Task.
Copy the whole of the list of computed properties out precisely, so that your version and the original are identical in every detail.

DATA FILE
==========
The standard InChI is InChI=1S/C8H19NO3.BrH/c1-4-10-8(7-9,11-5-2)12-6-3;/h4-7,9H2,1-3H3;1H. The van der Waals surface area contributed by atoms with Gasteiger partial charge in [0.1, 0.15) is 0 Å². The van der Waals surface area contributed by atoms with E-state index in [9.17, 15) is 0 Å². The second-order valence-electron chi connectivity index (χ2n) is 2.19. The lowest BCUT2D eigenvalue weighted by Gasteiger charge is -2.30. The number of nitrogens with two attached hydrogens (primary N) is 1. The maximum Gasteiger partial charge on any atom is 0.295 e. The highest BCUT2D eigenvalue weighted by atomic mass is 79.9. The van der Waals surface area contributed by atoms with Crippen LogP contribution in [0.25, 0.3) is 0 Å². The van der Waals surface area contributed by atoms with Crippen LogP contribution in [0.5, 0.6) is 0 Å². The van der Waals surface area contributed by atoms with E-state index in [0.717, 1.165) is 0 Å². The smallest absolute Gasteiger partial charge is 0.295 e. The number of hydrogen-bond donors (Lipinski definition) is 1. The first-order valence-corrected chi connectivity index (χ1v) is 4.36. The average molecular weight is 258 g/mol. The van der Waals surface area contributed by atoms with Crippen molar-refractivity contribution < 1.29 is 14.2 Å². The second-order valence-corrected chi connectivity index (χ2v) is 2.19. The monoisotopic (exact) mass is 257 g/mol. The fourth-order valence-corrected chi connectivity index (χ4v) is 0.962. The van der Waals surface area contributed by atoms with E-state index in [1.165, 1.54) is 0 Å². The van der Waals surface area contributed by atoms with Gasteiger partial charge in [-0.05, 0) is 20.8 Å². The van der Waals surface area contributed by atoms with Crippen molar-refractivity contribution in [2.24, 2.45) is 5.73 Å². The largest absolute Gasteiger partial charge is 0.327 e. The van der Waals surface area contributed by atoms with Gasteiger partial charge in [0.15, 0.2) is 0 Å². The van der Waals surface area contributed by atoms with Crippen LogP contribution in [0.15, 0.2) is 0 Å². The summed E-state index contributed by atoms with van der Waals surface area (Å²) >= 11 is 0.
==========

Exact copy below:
The standard InChI is InChI=1S/C8H19NO3.BrH/c1-4-10-8(7-9,11-5-2)12-6-3;/h4-7,9H2,1-3H3;1H. The van der Waals surface area contributed by atoms with Gasteiger partial charge in [0.1, 0.15) is 0 Å². The van der Waals surface area contributed by atoms with E-state index in [9.17, 15) is 0 Å². The second-order valence-electron chi connectivity index (χ2n) is 2.19. The lowest BCUT2D eigenvalue weighted by Gasteiger charge is -2.30. The number of nitrogens with two attached hydrogens (primary N) is 1. The maximum Gasteiger partial charge on any atom is 0.295 e. The highest BCUT2D eigenvalue weighted by atomic mass is 79.9. The van der Waals surface area contributed by atoms with Crippen LogP contribution in [0.25, 0.3) is 0 Å². The van der Waals surface area contributed by atoms with Crippen LogP contribution in [0.5, 0.6) is 0 Å². The van der Waals surface area contributed by atoms with E-state index in [0.717, 1.165) is 0 Å². The smallest absolute Gasteiger partial charge is 0.295 e. The number of hydrogen-bond donors (Lipinski definition) is 1. The first-order valence-corrected chi connectivity index (χ1v) is 4.36. The average molecular weight is 258 g/mol. The van der Waals surface area contributed by atoms with Crippen molar-refractivity contribution < 1.29 is 14.2 Å². The second-order valence-corrected chi connectivity index (χ2v) is 2.19. The monoisotopic (exact) mass is 257 g/mol. The fourth-order valence-corrected chi connectivity index (χ4v) is 0.962. The van der Waals surface area contributed by atoms with E-state index in [1.165, 1.54) is 0 Å². The van der Waals surface area contributed by atoms with Gasteiger partial charge in [-0.05, 0) is 20.8 Å². The van der Waals surface area contributed by atoms with Crippen molar-refractivity contribution in [2.24, 2.45) is 5.73 Å². The largest absolute Gasteiger partial charge is 0.327 e. The van der Waals surface area contributed by atoms with Gasteiger partial charge in [0.15, 0.2) is 0 Å². The van der Waals surface area contributed by atoms with Crippen LogP contribution in [0.15, 0.2) is 0 Å². The summed E-state index contributed by atoms with van der Waals surface area (Å²) >= 11 is 0.